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Take Me Out Of the Ballgame, Dad!

© 2000, by Lisa M. Roberts

Use to be that "Take me out to the ballgame!" meant peanuts, crackerjacks and a chance to yell like a maniac in a cheering crowd. As a parent of a child in Little League, it now means keeping track of a twice-weekly laundered uniform (including the elusive cap and cup!) and orchestrating too-frequent lessons in winning/losing gracefully. As an EP, it also means relief from long hours in the home office as you cheer with the other parents from the sidelines...or coach with the other Dads in the dugout.

But regardless of what "Take me out to the ballgame" means to me, I am certain it means something quite different, and much more, to my 10-year old son William and fortysomething husband, Ron. Ron has been coaching William's team since T-ball; at the end of this season, they are both about ready for the "Majors." Interestingly enough, over the years I've noticed that to them, the flip side of the phrase -- "Take me out OF the ballgame" -- is an almost welcome refrain from its sing-song cousin. The thought of getting "out of" instead of "out to" is used as a valve -- to let off steam that comes with the pressure of being part of a team, part of the competition, part of the male culture...part of something much bigger clearly than the game at hand.
 
Where is all this pressure coming from, I have often wondered. Sitting on the sidelines, it becomes clear enough, as the parallels to the business and work worlds can be striking. While watching the game I'll hear phrases like "Hold it together!" when the team in the field is falling apart from a series of careless errors, and "Way to stay alive!" when a batter hits a foul ball and there's 2 strikes already. It's not hard to make the parallel that "staying alive" and "holding it together" are what it takes to make it in the world at large. Nor is it hard to imagine that the elation of catching a high fly ball or stealing home when least expected will serve a child well as s/he grows into adulthood, reaching for a professional goal or taking a huge entrepreneurial risk.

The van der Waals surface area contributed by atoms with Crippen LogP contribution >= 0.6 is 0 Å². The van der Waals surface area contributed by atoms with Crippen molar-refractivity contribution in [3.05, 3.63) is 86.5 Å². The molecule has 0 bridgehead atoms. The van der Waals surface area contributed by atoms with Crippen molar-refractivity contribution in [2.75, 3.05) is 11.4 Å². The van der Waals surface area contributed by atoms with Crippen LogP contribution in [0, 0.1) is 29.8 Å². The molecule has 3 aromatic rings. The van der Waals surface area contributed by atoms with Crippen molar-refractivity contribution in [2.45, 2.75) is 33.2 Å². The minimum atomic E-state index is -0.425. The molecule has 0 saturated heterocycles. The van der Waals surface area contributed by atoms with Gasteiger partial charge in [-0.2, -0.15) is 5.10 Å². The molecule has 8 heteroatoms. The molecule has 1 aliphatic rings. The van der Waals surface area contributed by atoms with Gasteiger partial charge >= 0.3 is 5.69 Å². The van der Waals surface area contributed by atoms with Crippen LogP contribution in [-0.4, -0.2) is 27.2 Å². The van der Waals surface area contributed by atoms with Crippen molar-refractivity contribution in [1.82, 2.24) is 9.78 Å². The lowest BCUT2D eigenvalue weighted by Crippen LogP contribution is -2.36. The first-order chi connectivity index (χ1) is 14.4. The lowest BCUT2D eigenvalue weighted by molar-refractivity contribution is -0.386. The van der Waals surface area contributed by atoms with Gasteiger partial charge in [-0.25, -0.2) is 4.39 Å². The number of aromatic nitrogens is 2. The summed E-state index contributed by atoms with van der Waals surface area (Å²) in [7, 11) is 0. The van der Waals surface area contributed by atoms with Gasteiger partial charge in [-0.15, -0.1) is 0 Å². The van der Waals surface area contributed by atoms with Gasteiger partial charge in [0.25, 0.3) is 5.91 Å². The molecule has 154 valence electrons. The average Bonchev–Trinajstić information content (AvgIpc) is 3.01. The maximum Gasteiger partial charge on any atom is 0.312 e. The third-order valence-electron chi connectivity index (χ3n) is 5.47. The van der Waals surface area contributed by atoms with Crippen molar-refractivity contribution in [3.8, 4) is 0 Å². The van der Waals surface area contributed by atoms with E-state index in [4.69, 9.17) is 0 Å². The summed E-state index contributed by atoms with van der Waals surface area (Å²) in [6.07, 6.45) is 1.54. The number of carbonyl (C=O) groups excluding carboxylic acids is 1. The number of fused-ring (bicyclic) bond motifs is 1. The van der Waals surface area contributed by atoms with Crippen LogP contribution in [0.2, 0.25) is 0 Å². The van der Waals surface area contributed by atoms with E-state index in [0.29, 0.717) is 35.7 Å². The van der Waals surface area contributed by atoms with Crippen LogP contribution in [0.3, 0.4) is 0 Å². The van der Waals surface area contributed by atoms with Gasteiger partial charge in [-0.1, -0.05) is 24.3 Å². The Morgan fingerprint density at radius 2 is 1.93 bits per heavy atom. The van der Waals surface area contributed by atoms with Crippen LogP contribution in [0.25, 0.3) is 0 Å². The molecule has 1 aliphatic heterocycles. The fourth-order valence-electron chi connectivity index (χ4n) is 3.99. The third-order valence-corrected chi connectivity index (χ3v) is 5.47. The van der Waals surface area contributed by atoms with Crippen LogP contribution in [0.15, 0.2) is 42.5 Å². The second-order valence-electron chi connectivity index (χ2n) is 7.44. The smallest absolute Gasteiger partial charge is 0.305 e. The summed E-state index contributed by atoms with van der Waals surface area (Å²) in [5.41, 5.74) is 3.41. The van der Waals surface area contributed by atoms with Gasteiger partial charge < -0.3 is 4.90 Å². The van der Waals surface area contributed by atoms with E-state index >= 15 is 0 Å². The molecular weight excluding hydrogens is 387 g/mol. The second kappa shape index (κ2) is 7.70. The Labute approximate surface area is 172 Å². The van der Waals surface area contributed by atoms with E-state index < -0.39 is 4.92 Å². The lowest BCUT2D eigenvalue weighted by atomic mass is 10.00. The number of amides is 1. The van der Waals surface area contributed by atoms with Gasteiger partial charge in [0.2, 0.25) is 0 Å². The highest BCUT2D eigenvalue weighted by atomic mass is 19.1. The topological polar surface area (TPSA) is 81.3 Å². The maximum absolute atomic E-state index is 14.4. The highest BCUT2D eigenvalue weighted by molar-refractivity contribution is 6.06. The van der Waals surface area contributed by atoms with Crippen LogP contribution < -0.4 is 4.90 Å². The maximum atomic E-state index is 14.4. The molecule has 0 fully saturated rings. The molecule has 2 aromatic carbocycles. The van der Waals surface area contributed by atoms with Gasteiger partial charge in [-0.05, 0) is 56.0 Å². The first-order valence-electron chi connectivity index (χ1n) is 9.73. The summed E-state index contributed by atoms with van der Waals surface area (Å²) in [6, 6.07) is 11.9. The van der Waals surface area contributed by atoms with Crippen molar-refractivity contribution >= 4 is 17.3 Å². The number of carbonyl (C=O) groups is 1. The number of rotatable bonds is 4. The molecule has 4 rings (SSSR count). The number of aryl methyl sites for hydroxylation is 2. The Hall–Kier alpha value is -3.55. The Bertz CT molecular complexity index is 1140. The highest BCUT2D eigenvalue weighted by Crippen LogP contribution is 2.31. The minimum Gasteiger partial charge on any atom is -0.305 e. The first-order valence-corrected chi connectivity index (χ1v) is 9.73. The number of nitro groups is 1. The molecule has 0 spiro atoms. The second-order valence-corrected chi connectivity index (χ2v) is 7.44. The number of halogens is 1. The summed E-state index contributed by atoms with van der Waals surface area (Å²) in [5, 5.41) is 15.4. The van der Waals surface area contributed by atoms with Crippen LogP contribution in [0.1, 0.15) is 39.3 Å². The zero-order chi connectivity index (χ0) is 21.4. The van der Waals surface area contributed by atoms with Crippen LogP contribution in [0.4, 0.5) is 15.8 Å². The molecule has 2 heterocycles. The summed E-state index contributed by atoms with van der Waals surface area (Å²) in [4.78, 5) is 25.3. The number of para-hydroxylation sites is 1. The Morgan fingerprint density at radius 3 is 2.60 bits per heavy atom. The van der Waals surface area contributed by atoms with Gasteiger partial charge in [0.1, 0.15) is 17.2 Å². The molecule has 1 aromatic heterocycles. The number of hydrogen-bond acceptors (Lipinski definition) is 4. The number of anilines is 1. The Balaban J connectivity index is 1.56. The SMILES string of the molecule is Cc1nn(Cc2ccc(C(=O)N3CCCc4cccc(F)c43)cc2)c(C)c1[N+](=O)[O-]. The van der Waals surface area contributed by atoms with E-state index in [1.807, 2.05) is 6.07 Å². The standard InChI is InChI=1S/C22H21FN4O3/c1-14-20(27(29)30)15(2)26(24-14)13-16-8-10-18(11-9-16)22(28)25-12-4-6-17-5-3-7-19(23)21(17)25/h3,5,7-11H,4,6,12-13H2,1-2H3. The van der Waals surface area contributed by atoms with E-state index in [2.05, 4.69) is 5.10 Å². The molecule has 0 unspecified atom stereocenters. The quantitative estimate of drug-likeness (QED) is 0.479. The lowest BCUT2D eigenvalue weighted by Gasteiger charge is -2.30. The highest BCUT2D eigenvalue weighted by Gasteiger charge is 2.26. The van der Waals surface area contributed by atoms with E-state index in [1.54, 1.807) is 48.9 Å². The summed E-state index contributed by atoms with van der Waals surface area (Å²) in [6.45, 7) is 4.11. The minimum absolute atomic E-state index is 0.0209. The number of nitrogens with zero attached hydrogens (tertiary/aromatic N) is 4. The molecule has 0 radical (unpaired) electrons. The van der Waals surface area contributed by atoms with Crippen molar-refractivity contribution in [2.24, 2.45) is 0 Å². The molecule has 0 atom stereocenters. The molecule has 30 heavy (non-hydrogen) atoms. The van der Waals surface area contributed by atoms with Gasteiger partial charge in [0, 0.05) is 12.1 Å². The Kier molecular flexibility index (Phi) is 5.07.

As if an echo to his cyclical wishes for a career change, sometimes I'll hear my husband say, "That's it. I'm going to quit coaching. I have no time for this." And occasionally I'll hear my son say, "I HATE baseball. I don't EVER want to play again!" But year after year, season after season, they're still at it. They don't quit -- even when there's a clear opening to do so. I wonder whether to them it would be like quitting being a father, or being a son -- or for my husband, quitting the work world altogether. Instead the two embrace the beginning of each season with renewed gusto and determination, and end each season with a sense of victory -- no matter what the team's Wins or Losses are. Yes, there's something bigger going on here, something I can't quite grasp in my sideline role. But it's something about commitment and follow-through, responsibility and reaching for one's goals. And I am very grateful for It, for whatever It is, because It brings to the entire family an aura of fun, excitement and a strengthening of our collective spirit.
 
This Father's Day is the last game of the season, perhaps the last game of "Triple A" for both of them. But regardless of what next year brings -- whether they both go "out to" or "out of" The League -- there is one thing my husband and son can count on. They'll stick together, one way or another. For the bond they have formed playing game after game after game (instead of eating peanuts and crackerjacks!) is far-reaching -- it's generational, beyond a lifetime. And something neither one will ever really want to get "out of," after all.


What was the greatest gift your father gave you? Share the heartfelt lessons he taught you, and thank him today! Email us!


Lisa Roberts is the mother of four, owner of The Entrepreneurial Parent, LLC and the author of How to Raise A Family & A Career Under One Roof: A Parent's Guide to Home Business (Bookhaven Press, 1997). Copies of her book are available for purchase at EP and through Amazon.

 
 
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